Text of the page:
This content is adapted from an article on www.rosacea.org, February 2, 2015.
As part of the National Rosacea Society’s (NRS) research grants program, Daniel Popkin, MD, assistant professor of dermatology at Case Western Reserve University in Cleveland, and colleagues were awarded $25,000 by the NRS this year to study the facial microbiomes of identical twins in whom only one has rosacea.
The unique community of microorganisms that resides in each individual has been of recent growing interest to researchers as more understanding of the human microbiome is helping shed light on many diseases, including rosacea.
In earlier work funded by the NRS, Popkin and colleagues studied the contribution of genetics versus the environment in identical and fraternal twins. They found that rosacea may occur significantly more often in both identical twins than in fraternal or non-identical twins, suggesting that a genetic component may be a factor in rosacea.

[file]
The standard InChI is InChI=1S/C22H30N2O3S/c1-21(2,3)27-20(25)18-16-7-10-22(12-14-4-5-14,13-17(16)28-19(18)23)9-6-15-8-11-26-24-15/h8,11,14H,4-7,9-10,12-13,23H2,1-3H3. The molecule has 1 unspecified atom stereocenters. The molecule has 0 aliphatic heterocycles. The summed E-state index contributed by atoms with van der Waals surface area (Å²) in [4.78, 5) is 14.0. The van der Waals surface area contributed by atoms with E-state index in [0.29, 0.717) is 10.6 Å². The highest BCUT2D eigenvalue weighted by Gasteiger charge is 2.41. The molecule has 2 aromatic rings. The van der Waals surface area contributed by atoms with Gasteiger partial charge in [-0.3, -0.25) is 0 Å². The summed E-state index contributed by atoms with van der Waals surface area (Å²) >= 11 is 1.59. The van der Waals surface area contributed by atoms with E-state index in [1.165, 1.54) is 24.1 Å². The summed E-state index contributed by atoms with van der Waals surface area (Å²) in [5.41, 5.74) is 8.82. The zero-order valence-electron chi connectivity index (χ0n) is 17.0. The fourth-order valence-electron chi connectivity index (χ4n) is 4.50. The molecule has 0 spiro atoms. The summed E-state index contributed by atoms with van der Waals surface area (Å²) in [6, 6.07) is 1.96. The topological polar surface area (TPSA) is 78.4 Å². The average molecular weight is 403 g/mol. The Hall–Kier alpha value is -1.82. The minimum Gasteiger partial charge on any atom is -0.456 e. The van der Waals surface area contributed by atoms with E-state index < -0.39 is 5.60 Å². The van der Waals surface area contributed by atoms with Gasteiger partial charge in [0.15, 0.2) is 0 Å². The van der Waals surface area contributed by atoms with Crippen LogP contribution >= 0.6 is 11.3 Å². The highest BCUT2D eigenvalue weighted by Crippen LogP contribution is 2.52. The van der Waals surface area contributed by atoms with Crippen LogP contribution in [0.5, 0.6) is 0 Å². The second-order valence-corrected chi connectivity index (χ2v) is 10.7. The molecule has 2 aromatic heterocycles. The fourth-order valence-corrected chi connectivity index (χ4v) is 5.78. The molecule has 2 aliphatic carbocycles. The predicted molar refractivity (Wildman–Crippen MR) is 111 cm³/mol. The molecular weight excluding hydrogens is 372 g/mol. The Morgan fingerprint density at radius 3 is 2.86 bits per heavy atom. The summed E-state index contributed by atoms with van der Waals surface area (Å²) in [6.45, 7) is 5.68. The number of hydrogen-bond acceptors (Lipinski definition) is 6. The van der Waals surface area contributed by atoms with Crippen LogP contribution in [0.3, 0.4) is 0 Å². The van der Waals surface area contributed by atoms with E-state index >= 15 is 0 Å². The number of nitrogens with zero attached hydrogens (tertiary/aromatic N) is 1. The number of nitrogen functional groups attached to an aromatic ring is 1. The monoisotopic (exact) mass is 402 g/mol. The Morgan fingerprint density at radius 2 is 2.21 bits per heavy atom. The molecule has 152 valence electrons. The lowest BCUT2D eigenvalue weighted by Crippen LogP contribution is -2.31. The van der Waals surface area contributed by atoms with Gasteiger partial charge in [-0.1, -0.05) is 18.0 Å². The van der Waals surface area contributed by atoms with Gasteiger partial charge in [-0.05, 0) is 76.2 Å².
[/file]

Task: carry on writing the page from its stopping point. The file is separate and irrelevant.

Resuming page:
Previous studies, including a survey by the NRS, have also made a hereditary connection to rosacea, supporting the theory that a genetic predisposition may be involved.
For this study, the researchers plan to take their initial findings one step further and determine the effect that facial microbiomes may have on rosacea without being misled by the many genetic factors that may contribute to the disease.